About Our Dear Friend Tyler Beam:
We have been friends with Tyler since childhood, and for the last two decades have watched him fight his battle with cancer with an incomprehensible amount of grace, positivity, strength, determination, perseverance, acceptance and grit. He is an inspiration in so many ways for anyone lucky enough to know him. Gilda’s Club has been an important resource for Tyler through the years, and Tyler, in turn, has been a huge supporter and advocate for the organization. For us to be able to honor Tyler by supporting the cause dearest to him, we are grateful. Here are a few words Tyler wanted to share along with a brief video from him and his children:
This September I'll be a proud 20-year brain cancer survivor. I was diagnosed during my senior year in college at the age of 22. With seven recurrences to follow since my initial diagnosis, I still knew that all my dreams would come into focus over the next 20 years. Surrounded and supported by friends, and more importantly family, I'm the luckiest father of two amazing children.
Believe it or not, I wouldn't change a thing because that would be foolish when you are living the life you always wished for and that is exactly what I'm doing today. We all are faced with personal challenges, some obviously more dire or difficult than others, but comfort and happiness can be found in even the most difficult of times. There oftentimes isn't an overwhelming feeling of joy when battling your darkest challenges because it takes its toll both mentally and physically and can potentially change your personality and perspective on life forever. Simply put, my reality is scary as hell but the reward is forever. When one can recognize and appreciate the milestones overcome during the journey, at some point a change takes place, where happiness and what we’re truly thankful for begin to take over. And this is the beauty that makes life worth living every day.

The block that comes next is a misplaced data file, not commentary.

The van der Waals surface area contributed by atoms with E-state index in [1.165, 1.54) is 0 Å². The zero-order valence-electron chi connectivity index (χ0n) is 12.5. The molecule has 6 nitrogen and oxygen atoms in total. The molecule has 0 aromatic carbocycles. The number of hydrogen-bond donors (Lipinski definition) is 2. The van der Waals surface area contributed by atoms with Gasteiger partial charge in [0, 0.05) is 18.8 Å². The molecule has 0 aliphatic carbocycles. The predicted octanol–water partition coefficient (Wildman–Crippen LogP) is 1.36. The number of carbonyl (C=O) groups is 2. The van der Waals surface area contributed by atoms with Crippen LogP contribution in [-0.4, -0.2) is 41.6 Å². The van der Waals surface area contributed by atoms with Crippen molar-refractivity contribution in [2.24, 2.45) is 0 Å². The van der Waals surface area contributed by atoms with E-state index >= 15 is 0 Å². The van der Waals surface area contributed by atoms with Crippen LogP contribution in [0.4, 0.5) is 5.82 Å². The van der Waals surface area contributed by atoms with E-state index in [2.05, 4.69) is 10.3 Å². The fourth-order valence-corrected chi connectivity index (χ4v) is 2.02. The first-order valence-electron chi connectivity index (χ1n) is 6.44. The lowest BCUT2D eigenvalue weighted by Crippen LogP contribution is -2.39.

My 20-year journey may never end so the milestones are important to me. They serve as reminders to embrace the present, cherish the good, and not forget battles overcome, and what it is exactly I'm fighting for.
In total over the last 20 years I have survived:
- 7,200+: Consecutive days living with brain cancer.
- 100+: MRI's and never a clean scan.
- 65: Rounds of brain radiation
- 8: Brain surgeries
- 7: Recurrences
- 6: Different types of chemotherapy (and too many months to remember).
- 2: Children
- 0: Days in remission
- 1999: Craniotomy
- 2003: Craniotomy
- 2004: 30 rounds of radiation
- 2008: Craniotomy
- 2014: Brain biopsy
- 2015: Brain biopsy
- 2016: Craniotomy
- 2017: 30 rounds of radiation
- 2018: Craniotomy
- 2019: Shunt insertion in the brain to drain spinal fluid from the brain and five condensed rounds of brain radiation.
- Present Day: I continue my battle with brain cancer and focus on the present and all that it brings to me. Gilda’s Club has been an instrumental support system for me and my family and I am grateful for their resources.
Please take this opportunity to show your support and bid generously for this once in a lifetime opportunity to own something so rare and also help this amazing organization.
Visit the live auction here!
Tyler Beam, Gilda’s Club & The Van Winkle Family